The SETI (Search for Extraterrestrial Intelligence) Institute has revealed its Allen Telescope Array (ATA) in northern California has located NASA's Voyager 1 spacecraft.
Voyager 1 has traveled further from Earth than any human-made object in history, reaching 23.3 billion kilometers (14.5 billion miles) away at the time of writing. It launched almost 45 years ago and has long since left the solar system, journeying into the interstellar medium, the space between star systems. As part of ongoing refurbishments for the ATA, the array's instruments were used to detect Voyager 1.
The ATA is the first radio telescope built from the ground up to be used for searching for intelligent life. It comprises 42 6.1-meter (20 feet) diameter telescopes, of which about 20 have wideband cryogenically cooled feeds, used to detect electromagnetic waves with frequencies between 1 to 12 gigahertz (GHz). These 20 antennae were used on July 9th, 2022, to receive the data being downlinked from Voyager 1, which transmits using ~8420.43 megahertz (MHz) waves.
"Voyager 1 is currently the farthest human-made object from our home planet. Moreover, Voyager's signature is fairly similar to what we are trying to search for when performing radio SETI science. Therefore, it's just natural to try and observe and detect this particular space probe," Wael Farah, a radio scientist at the SETI Institute, told EarthSky.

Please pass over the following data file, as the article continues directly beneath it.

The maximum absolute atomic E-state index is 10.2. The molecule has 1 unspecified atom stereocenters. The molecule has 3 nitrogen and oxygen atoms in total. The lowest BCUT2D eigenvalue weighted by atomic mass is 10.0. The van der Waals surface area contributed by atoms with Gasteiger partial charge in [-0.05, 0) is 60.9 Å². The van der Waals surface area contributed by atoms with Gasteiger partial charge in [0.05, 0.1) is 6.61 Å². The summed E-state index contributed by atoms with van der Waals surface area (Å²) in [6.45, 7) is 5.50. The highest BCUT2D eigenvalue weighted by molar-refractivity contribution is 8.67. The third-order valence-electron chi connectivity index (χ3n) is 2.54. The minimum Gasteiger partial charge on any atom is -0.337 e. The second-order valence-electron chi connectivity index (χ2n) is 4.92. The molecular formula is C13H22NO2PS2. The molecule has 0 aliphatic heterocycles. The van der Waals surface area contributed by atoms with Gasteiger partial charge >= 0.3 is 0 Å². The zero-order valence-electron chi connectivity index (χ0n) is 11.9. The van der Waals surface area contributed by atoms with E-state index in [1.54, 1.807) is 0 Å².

The refurbishment program for the ATA has been underway since 2019, and according to Farah, the Voyager 1 detection is "an excellent display of the telescope's capabilities and strengths" and exemplifies how hard the ATA team has worked to upgrade the array.
"Detecting Voyager gives us confidence in our ability to find other artificial signals. One of the ways to do radio SETI is to search for narrowband transponders or beacons emanating from other worlds, exactly like the transponder Voyager has on board. Now, one can test their observing setup with simulated and fake data, but nothing is better than a real signal. If we are able to pick up Voyager's carrier with the ATA, we are boosting our confidence that we can blindly detect a similar artificial signal coming from somewhere within our galaxy," continued Farah.
You can read more from the SETI Institute's write-up about the detection here.